- Provide more shade for your plants against the hot sun to avoid scorching it.
- Increase your watering frequency. Your plant will be thirstier because of the high heat. You, therefore, need to water it more and inspect it daily during summer for any signs of overdrying.
- Supplement the tillandsia’s nutrition. Your plants will benefit highly from extra nutrients during high heat. Using fertilizers meant for tillandsias will therefore be helpful.
On the other hand, when temperatures get too cold, here’s how to keep your air plant alive:
- Increase your plant’s exposure to sunlight. Allow your plant to get warmer and remember to remove it from the sun when it’s warm enough.
- Cover your tillandsias at night to keep them warm.
- Protect them from the wind. You can do this by placing them next to a building or in a patio that will act as a barrier from the wind.
How to Fertilize Tillandsias
You will be happy to learn that fertilizing tillandsias isn’t mandatory, especially if you do your watering with rain or pond water. However, giving your plants more nutrients will go a long way in helping them thrive. Fertilizing tillandsias is a reasonably straightforward process. Keep the following pointers in mind, and you are good to go:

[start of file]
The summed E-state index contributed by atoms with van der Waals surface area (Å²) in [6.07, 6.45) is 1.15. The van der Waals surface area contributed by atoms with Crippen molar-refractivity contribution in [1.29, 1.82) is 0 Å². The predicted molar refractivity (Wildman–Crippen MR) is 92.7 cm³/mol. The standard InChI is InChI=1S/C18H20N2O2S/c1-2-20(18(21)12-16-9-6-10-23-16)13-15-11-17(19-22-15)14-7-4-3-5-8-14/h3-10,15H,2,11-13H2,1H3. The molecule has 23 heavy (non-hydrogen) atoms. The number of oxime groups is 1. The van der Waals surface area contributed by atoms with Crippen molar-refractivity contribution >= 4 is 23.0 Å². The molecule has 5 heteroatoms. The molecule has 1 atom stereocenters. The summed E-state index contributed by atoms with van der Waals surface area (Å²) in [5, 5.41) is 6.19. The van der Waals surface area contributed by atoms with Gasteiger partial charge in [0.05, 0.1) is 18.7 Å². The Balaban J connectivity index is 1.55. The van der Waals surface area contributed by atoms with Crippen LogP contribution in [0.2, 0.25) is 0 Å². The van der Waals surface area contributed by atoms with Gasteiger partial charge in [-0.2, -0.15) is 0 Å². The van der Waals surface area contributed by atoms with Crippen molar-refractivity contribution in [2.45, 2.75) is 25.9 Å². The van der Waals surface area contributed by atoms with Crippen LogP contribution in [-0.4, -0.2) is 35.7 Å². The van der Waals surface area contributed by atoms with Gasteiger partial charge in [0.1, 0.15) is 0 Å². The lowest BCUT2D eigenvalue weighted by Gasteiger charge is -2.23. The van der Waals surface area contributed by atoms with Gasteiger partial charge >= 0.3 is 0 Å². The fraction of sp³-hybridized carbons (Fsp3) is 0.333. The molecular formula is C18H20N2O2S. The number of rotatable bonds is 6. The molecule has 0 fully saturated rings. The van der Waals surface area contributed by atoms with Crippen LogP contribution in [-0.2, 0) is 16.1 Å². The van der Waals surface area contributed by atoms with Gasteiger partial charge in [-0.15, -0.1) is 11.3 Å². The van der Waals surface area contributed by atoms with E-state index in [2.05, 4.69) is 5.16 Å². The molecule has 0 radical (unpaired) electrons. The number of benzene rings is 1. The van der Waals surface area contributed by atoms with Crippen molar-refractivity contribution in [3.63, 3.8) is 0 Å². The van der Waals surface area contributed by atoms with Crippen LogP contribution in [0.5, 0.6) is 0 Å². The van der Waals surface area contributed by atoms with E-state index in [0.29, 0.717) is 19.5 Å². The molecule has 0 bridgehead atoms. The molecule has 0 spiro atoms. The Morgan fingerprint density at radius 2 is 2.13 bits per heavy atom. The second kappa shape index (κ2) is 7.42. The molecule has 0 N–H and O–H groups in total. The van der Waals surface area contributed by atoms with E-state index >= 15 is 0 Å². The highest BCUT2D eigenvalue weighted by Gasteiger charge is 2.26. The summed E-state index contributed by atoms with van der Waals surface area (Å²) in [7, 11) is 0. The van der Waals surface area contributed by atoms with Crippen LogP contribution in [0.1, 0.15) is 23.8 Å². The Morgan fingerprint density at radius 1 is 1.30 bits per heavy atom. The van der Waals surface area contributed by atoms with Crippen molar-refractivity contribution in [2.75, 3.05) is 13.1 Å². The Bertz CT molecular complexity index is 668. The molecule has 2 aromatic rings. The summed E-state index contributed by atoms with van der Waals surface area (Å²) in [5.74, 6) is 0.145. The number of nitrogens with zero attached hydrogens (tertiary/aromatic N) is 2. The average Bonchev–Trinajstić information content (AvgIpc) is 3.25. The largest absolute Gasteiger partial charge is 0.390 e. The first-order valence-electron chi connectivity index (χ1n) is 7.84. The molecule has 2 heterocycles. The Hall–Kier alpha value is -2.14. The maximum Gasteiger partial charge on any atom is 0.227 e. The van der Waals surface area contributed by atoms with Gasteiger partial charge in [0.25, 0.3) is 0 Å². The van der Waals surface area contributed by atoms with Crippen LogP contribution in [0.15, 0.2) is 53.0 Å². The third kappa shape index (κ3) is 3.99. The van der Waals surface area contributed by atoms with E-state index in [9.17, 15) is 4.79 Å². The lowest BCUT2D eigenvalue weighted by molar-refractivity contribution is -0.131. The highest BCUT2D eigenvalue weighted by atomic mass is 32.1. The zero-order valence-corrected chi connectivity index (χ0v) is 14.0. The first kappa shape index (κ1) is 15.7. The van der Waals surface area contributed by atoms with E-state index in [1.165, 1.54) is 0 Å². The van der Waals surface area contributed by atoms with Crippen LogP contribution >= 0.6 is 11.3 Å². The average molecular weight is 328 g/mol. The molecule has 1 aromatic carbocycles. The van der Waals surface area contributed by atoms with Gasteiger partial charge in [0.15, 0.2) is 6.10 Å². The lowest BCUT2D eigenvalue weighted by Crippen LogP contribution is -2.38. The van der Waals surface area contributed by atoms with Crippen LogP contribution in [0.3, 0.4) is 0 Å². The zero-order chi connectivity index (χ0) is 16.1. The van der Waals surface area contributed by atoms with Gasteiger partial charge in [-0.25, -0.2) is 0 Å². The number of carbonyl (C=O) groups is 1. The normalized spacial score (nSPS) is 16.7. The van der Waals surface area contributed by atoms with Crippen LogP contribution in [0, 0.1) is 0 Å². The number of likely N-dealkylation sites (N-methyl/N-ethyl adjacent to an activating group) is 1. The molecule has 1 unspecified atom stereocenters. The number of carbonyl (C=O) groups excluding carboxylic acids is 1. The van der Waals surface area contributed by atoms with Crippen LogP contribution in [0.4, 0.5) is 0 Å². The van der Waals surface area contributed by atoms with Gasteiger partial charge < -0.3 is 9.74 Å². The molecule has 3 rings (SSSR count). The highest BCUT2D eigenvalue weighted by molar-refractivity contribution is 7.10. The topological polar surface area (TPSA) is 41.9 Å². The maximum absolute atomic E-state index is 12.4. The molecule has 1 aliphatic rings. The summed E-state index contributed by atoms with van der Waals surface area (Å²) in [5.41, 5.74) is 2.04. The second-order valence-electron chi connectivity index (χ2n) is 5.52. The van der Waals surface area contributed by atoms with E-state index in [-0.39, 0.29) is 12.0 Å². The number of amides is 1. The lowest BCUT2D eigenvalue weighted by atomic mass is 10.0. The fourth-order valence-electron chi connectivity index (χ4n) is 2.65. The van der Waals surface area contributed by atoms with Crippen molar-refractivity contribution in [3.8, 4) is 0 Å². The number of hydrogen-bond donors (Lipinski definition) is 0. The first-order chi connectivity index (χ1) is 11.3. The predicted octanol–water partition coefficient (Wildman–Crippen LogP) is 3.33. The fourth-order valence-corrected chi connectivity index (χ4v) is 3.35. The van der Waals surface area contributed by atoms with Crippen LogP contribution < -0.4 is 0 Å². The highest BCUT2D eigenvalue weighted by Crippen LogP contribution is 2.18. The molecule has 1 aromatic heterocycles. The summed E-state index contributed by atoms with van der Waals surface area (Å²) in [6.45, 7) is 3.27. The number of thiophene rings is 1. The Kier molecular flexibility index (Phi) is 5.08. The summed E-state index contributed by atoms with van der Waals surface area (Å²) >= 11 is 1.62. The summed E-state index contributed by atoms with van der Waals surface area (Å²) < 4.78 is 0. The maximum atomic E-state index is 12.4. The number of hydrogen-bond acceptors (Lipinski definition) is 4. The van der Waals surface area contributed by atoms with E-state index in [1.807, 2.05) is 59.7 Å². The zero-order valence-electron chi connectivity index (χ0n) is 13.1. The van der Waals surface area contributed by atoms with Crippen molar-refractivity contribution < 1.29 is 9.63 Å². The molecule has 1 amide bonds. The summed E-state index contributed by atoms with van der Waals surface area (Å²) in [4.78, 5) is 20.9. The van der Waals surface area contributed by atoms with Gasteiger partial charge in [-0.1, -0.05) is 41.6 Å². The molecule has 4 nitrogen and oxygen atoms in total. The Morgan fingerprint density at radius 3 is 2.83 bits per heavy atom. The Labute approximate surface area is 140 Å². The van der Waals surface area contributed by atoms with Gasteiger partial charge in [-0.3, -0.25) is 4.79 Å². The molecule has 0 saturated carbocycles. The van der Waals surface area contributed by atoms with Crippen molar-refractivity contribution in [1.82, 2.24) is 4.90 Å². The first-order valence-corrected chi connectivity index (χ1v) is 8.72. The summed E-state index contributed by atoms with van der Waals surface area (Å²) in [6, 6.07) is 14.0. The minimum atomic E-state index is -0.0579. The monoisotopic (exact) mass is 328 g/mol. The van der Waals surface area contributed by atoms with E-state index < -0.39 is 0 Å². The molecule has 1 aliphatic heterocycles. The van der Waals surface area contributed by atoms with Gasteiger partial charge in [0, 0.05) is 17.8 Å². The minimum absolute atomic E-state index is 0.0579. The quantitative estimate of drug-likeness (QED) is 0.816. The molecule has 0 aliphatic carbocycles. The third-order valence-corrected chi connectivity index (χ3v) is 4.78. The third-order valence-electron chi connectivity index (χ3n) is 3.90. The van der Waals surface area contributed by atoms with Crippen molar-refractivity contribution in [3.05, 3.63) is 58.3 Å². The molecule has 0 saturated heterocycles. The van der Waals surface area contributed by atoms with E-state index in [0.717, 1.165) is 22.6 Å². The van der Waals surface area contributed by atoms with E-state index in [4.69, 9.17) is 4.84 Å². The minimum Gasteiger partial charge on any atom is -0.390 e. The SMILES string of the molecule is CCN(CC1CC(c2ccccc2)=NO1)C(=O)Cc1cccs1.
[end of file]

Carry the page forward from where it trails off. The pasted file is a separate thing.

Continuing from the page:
- Use a fertilizer that is specifically made for air plants or bromeliads. An alternative can be a water soluble houseplant fertilizer at a quarter of the recommended concentration.
- Pay attention to the manufacturer’s instructions on the right use of the air plant or bromeliad fertilizer.
- You can fertilize your air plants once a year or on a quarterly basis.
- To ensure your air plants get both food and water at the same time, add the diluted fertilizer to the water you use on your plants.